5. Don't Be Afraid of Change / Be Afraid but Open to Change Anyways

Borderline Hoarder of Broken Bits
Having my partner's perspective has helped me let go of some of my most un-useful habits (like hoarding broken bits of whatnot in case we might need them when we CLEARLY never will.) As we redesign our catalog, another inside perspective is invaluable in deciding which collections to expand which to discontinue (prune), which is way more emotionally scary than I anticipated. For example, we've sold lots of battery operated pocket-watches on nice crystal-adorned chains, I'm tired of explaining how to change batteries - despite the popularity of the 1980s, we've apparently blocked this part out. People often ask for these watches, but it was not until Johnny suggested I discontinue them and stop dealing with batteries and components that we did not make, that I decided to let the $20 necklace folks do the pre-fab items.
 





Road & Rail Men's Collection




We're really dedicated to genuine antiques, including the new Road & Rail men's Railroad Accessory collection and the luxe ANTIQUITY heirloom jewelry collection. It's totally liberating to discontinue items and refine our brand together.


6. Leave the Workshop Occasionally
When you have a home business - you could ALWAYS be doing something. It's important to turn off the Compass Rose brain once in a while and get some time out in the world. It's tempting for me to constantly talk about ideas as they come up - making every moment ripe with possibility as a strategic planning opportunity. DON'T DO IT. I admit I could think about Victorian fashion and politics for ages, I'm constantly thinking of new designs or things to try, but I do not need my partner to share this constant obsession.  It took me a couple of weeks to stop blurting out ideas constantly to him and to transition to making notes and bringing things up while we sorted watches - sometimes I'd even call it a meeting. We often work long hours - a typical day for me can be from 7:30 or 8:30 am and we might still be doing something at 11pm. This is possible because we can alternate what we do and maintain our interests, hobbies and lives outside of our company. Johnny is an avid beer brewer, we're actually in the long process of launching a production craft beer brewery (Van Houten Brewing), and has banjo class every Wednesday. We take lots of gardening breaks - even 10 minutes here and there keep the mind and creativity pumping.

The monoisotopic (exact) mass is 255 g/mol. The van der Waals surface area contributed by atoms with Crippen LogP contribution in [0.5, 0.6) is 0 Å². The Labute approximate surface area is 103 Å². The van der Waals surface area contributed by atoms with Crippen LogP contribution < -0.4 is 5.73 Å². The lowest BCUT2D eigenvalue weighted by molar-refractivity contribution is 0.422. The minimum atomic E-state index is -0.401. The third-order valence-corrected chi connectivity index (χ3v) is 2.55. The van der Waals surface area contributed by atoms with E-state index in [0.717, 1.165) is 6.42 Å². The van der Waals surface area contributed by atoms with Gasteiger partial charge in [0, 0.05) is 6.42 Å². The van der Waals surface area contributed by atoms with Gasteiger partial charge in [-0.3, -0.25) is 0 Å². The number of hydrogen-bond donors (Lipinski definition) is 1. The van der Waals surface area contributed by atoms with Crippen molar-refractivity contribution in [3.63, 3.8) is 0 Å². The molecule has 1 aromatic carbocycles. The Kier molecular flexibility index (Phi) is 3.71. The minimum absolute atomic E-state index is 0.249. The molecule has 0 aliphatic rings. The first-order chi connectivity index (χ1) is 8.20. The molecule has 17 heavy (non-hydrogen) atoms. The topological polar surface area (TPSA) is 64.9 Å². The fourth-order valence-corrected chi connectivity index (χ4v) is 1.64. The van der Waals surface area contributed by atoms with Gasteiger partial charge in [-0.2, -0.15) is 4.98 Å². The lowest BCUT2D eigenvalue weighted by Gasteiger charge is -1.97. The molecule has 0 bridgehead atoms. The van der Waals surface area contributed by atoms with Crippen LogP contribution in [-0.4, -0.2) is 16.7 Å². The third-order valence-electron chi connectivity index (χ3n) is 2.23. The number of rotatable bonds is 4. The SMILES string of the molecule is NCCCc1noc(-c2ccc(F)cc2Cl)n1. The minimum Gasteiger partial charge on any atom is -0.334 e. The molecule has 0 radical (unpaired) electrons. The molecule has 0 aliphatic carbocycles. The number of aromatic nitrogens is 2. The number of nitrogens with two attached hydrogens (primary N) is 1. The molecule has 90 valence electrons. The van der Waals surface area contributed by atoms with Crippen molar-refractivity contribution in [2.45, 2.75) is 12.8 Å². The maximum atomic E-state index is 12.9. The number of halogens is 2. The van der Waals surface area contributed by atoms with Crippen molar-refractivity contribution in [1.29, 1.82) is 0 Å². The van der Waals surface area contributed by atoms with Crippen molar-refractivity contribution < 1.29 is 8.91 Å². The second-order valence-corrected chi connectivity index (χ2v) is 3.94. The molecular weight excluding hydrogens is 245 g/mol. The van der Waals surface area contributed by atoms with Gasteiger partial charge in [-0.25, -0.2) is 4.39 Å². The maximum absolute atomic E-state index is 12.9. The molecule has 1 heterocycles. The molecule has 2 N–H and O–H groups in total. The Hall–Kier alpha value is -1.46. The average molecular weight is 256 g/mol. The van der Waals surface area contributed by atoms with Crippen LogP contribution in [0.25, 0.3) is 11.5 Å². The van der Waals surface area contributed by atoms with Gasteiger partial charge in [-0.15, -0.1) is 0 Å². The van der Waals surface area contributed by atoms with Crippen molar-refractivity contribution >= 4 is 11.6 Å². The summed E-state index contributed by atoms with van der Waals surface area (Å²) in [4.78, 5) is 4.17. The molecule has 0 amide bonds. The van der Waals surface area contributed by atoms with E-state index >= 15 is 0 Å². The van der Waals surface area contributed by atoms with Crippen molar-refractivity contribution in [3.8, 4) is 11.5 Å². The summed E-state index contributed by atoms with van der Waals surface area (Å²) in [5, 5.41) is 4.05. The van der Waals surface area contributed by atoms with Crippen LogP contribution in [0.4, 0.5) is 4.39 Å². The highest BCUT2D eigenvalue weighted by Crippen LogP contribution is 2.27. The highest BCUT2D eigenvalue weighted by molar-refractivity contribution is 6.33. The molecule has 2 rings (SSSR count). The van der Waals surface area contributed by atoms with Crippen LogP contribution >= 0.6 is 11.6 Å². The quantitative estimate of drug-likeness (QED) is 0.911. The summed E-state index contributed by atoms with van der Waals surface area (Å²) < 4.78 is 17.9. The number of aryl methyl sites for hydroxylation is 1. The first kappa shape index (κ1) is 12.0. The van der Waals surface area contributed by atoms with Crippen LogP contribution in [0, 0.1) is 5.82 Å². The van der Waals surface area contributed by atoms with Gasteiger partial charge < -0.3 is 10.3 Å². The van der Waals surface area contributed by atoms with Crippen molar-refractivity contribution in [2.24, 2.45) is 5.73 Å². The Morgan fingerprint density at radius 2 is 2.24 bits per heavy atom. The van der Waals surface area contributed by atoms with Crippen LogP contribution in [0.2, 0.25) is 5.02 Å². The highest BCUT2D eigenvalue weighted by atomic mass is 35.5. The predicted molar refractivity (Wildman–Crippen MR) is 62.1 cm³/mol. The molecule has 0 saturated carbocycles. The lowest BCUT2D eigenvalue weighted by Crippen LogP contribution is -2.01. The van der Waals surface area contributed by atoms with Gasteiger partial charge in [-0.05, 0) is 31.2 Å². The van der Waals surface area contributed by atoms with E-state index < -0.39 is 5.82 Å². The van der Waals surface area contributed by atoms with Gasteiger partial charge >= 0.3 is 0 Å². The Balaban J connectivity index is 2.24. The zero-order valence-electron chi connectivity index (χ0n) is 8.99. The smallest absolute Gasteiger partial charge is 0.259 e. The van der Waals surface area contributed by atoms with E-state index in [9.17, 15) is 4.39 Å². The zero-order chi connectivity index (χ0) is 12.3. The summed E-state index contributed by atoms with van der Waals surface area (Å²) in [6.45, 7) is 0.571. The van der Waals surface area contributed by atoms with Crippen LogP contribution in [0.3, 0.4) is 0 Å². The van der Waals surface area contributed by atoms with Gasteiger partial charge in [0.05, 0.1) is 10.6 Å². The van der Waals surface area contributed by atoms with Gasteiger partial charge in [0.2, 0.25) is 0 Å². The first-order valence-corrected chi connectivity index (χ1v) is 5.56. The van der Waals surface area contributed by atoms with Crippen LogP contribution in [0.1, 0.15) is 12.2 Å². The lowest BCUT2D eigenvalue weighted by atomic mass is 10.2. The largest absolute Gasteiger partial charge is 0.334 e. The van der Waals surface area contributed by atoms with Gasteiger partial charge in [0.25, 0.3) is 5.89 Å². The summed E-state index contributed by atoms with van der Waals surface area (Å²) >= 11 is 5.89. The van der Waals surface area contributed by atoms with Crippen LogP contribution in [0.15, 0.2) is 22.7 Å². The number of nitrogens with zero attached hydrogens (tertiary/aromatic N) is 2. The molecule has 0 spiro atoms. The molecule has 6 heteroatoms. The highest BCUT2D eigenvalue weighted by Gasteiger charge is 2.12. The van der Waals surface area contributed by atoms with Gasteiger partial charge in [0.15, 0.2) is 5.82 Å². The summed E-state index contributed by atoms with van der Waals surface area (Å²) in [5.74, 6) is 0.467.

Small Vacations Can Go a Long Way for Recovery
Of course, having a workshop you can physically take with you creates some challenges to my suggestion that you go on vacation - even for 2 days at least once per year - I would say turn your etsy shop to vacation mode, but it would be disingenuous, since I never do. Last summer, we drove almost to Canada with the etsy shop in a shoebox and a grocery bag of shipping supplies - we mailed from Portland, Oregon and Maple Valley, Washington. It tends to help pay for the vacation. We did do 3 days in Mendocino this spring and I checked out for 2 days completely, that was important. I'm still working on this one....

If you have experiences to share about working with your spouse - email me!

On a totally different note, I wanted to post a few long overdue photos from our outrageously fabulous time at the Edwardian Ball in January:

With the fabulous Sarah of Dark Garden Corsetry

Compass Rose Booth Shot


Motor Boat and Piney Fresh -
with one of the most awesome corsets ever,
by Louise Black http://www.etsy.com/shop/louiseblack
the Lovely maker of Miss G Designs
Trying on corsets at Sister Moon

Creek (me) with the Fabulous Torah of Black x Iris Creations!
Another cute couple

Adventure & Go Forth!

so much Luscious!

This just in: I was featured in the Random Nicole Blog Maker Weekly - it's a great article:

Shows just added: SF RAW MENAGERIE - April 26th, 2012
PG&E Women's Network Spring Bazaar - May 9, 2012
More information on Spring Events on our website - stay tuned!

Find us on Facebook for events & secret etsy discounts up to 20%:
Save 10% in my etsy shop with code: CRD10
Custom Order or Wholesale Inquiry - email us!